If you run marketing for a high-end brand, the typical idea of a successful advertising campaign is one where you ‘reach’ as many of your target audience as possible. Online, that reach is typically measured in views and clicks, and perhaps validated with the occasional post campaign study. Brands assume that if someone has seen an ad and clicked on it, that means you had the audiences’ attention, which will translate into awareness, and later, consideration and purchases.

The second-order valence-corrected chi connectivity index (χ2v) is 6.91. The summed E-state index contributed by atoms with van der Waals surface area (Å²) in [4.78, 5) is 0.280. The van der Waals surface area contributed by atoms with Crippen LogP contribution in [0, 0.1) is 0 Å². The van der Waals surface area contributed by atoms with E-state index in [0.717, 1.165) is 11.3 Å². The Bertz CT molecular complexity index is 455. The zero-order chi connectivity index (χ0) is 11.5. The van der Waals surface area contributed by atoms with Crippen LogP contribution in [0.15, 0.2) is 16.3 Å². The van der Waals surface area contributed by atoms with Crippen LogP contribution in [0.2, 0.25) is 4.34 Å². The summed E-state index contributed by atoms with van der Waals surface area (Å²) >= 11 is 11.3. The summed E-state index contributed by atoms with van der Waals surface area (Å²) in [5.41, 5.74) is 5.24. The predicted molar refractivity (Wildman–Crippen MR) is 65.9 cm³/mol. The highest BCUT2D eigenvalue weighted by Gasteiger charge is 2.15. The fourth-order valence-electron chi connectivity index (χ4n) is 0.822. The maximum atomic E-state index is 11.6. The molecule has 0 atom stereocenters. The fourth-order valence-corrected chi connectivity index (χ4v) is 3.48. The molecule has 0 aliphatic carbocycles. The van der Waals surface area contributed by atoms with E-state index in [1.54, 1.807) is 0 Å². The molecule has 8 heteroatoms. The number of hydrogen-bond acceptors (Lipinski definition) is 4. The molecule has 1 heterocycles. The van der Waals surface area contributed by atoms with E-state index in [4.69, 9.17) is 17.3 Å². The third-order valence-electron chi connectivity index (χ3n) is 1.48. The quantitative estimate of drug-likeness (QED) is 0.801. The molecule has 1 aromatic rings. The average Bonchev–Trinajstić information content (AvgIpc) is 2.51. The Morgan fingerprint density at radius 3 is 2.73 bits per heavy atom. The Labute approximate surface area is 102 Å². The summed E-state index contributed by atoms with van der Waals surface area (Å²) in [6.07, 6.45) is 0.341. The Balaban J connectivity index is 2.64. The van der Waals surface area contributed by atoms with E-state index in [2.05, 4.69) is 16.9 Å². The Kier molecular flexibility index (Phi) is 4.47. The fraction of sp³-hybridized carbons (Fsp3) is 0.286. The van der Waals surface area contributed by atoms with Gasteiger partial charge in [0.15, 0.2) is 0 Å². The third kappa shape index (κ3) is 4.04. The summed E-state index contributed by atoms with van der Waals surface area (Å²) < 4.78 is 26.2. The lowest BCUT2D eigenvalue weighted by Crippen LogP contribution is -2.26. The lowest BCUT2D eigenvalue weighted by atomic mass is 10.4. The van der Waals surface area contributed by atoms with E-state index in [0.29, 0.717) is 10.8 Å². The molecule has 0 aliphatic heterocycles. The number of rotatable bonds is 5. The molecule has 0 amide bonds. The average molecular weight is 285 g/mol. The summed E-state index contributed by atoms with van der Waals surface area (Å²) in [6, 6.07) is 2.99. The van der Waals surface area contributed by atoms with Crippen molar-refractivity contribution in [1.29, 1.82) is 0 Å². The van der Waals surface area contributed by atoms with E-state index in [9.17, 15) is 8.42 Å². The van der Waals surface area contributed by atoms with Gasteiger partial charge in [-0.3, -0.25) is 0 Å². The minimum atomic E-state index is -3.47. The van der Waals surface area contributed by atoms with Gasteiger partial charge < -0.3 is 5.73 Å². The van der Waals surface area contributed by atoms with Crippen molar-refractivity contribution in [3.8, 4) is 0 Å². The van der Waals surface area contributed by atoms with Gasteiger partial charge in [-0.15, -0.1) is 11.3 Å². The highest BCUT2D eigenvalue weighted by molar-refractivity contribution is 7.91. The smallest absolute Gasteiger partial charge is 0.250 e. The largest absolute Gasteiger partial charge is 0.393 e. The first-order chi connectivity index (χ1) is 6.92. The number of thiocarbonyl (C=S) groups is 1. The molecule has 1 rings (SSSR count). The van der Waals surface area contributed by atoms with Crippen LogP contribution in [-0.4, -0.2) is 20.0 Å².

While that is true to an extent, many views are not actually seen, and clicks are forgotten or not intended. There is a cohort among these groups of viewers and clickers who are more likely to purchase then all the rest, and the key is of course to find them. The typical solution to this ‘problem’ is to add more targeting criteria. We see male 30-45, with high income and hobbies such as golf purchasing the product, we must narrow down our marketing to cater to them. But this is the wrong approach, because you severely limit the potential audience and get to a self-fulfilling prophecy situation.